Gone in a puff of smoke: 52,000 sq km of ‘long unburnt’ Australian habitat has vanished in 40 years

23 APRIL 2024

Gone in a puff of smoke: 52,000 sq km of ‘long unburnt’ Australian habitat has vanished in 40 years

A single bushfire has the power to wipe out decades or even centuries worth of vital habitat and wildlife.

By Professor Dale Nimmo (Pictured, inset), animal ecologist in the Charles Sturt University School of Agricultural, Environmental and Veterinary Sciences, Dr William Geary from The University of Melbourne, Dr Juliana Santos from The University of Melbourne and Ms Kristian J Macdonald from Deakin University.

Landscapes that have escaped fire for decades or centuries tend to harbour vital structures for wildlife, such as tree hollows and large logs. But these “long unburnt” habitats can be eliminated by a single blaze.

The pattern of fire most commonly experienced within an ecosystem is known as the fire regime. This includes aspects such as fire frequency, season, intensity, size and shape.

Fire regimes are changing  across the globe, stoked by climate and land-use change.

Recent megafires in AustraliaBrazilCanada and United States epitomise the dire consequences of shifting fire regimes for humanity and biodiversity alike.

We wanted to find out how Australian fire regimes are changing and what this means for biodiversity.

In our new research, we analysed the past four decades of fires across southern Australia. We found fires are becoming more frequent in many of the areas most crucial for protecting threatened wildlife. Long unburnt habitat is disappearing faster than ever.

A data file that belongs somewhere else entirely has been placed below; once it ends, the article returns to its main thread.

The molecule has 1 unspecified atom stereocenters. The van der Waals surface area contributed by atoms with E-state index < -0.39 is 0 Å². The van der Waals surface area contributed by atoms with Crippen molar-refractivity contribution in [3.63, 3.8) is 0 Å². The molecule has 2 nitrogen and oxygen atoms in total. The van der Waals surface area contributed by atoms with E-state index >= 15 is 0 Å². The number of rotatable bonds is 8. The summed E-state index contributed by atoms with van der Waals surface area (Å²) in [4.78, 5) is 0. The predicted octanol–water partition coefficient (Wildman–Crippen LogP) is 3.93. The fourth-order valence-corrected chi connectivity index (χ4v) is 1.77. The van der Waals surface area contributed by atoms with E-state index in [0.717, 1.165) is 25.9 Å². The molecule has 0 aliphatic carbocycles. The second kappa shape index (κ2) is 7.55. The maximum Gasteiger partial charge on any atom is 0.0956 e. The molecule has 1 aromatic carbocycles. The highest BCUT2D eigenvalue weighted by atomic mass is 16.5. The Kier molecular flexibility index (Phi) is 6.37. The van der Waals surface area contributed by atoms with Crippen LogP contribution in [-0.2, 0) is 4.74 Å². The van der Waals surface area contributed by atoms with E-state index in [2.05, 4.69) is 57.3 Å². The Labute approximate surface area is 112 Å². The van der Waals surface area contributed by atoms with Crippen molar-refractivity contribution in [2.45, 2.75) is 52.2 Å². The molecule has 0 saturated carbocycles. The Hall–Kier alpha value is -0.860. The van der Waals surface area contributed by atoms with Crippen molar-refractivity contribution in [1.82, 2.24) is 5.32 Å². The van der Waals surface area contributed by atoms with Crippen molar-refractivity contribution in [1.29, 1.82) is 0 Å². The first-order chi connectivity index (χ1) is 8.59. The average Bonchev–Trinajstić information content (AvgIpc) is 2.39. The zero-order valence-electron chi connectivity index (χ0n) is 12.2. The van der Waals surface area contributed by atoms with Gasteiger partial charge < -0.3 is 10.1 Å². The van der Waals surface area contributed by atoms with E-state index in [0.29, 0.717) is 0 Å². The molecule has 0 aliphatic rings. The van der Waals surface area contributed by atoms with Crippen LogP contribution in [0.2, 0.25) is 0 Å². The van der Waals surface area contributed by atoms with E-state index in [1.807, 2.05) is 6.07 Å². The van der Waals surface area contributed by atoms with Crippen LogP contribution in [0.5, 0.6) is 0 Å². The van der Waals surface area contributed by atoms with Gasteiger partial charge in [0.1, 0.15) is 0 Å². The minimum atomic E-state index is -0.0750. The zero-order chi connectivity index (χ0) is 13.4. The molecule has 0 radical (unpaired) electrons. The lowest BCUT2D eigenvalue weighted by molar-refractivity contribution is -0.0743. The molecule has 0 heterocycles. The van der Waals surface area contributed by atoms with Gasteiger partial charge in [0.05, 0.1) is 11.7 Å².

Uncovering long-term changes

“Fire regimes that cause declines in biodiversity” was recently listed as a key threatening process under Australia’s environmental protection legislation.

However, evidence of how fire regimes are shifting within both threatened species’ ranges and protected areas is scarce, particularly at the national scale and over long periods.

To address this gap,  we compiled maps of bushfires and prescribed burns in southern Australia from 1980 to 2021.

We studied how fire activity has changed across 415 Australian conservation reserves and state forests (‘reserves’ hereafter), a total of 21.5 million hectares. We also studied fire activity within the ranges of 129 fire-threatened species, spanning birds, mammals, reptiles, frogs and invertebrates.

We focused on New South Wales, the Australia Capital Territory, Victoria, South Australia and Western Australia because these states and territories have the most complete fire records.

More fire putting wildlife at risk

We found areas of long unburnt vegetation (30 years or more without fire) are shrinking. Meanwhile, areas of recently burnt vegetation (5 years or less since the most recent fire) are growing. And fires are burning more frequently.

On average, the percentage of long unburnt vegetation within reserves declined from 61% to 36% over the four decades we studied. We estimate the total area of long unburnt vegetation decreased by about 52,000 square kilometres, from about 132,000 sq km in 1980 to about 80,000 sq km in 2021. That’s an area almost as large as Tasmania.